How is multiple organ dysfunction characterized in bacterial sepsis?

Updated: Feb 05, 2019
  • Author: Amber Mahmood Bokhari, MBBS; Chief Editor: Michael Stuart Bronze, MD  more...
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Answer

Multiple organ dysfunction syndrome (MODS) is characterized by progressive organ dysfunction in a severely ill patient, with failure to maintain homeostasis without intervention. It is the end stage in infectious conditions (sepsis, septic shock) and noninfectious conditions (eg, SIRS due to pancreatitis). The greater the number of organ failures, the higher the mortality risk, with the greatest risk associated with respiratory failure requiring mechanical ventilation. MODS can be classified as primary or secondary. [3]

Primary MODS is the direct result of identifiable injury or insult with early organ dysfunction (eg, renal failure due to a nephrotoxic agent or liver failure due to a hepatotoxic agent).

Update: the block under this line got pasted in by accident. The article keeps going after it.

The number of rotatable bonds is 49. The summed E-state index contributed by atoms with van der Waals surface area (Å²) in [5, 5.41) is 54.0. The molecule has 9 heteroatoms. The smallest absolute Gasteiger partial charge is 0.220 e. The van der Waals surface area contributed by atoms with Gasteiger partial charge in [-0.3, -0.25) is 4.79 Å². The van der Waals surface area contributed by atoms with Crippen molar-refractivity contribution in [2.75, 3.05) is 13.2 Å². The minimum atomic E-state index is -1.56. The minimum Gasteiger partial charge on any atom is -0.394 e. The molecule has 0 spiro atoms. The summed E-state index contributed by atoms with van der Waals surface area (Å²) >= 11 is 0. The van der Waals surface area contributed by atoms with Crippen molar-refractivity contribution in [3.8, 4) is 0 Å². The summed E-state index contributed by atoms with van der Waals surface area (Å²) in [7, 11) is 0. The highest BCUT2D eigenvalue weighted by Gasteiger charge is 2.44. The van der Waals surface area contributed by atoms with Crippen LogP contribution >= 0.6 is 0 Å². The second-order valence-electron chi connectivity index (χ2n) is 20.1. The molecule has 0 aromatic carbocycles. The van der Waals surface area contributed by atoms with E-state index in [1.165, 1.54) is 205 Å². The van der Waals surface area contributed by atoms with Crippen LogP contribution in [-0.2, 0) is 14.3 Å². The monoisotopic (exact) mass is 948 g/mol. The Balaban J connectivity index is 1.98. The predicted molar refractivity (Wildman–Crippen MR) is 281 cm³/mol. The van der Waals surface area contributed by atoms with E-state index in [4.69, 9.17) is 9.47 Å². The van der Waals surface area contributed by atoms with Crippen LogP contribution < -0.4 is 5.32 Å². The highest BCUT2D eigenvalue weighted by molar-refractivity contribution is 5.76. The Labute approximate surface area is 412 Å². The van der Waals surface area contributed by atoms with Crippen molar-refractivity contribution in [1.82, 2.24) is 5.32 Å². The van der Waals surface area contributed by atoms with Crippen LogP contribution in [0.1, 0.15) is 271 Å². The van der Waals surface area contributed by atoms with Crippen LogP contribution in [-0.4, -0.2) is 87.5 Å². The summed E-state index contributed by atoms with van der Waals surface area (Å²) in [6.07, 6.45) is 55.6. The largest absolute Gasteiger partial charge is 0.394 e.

Secondary MODS is organ failure that has no attributable cause and is a consequence of the host's response (eg, acute respiratory distress syndrome [ARDS] in individuals with pancreatitis).

The following parameters are used to assess individual organ dysfunction:

  • Respiratory system: Partial pressure of arterial oxygen (PaO 2)/fraction of inspired oxygen (FiO 2) ratio
  • Hematology: Platelet count, coagulation panel (prothrombin time and partial thromboplastin time)
  • Liver: Serum bilirubin
  • Renal: Serum creatinine (or urine output)
  • Brain: Glasgow coma score
  • Cardiovascular: Hypotension and vasopressor requirement

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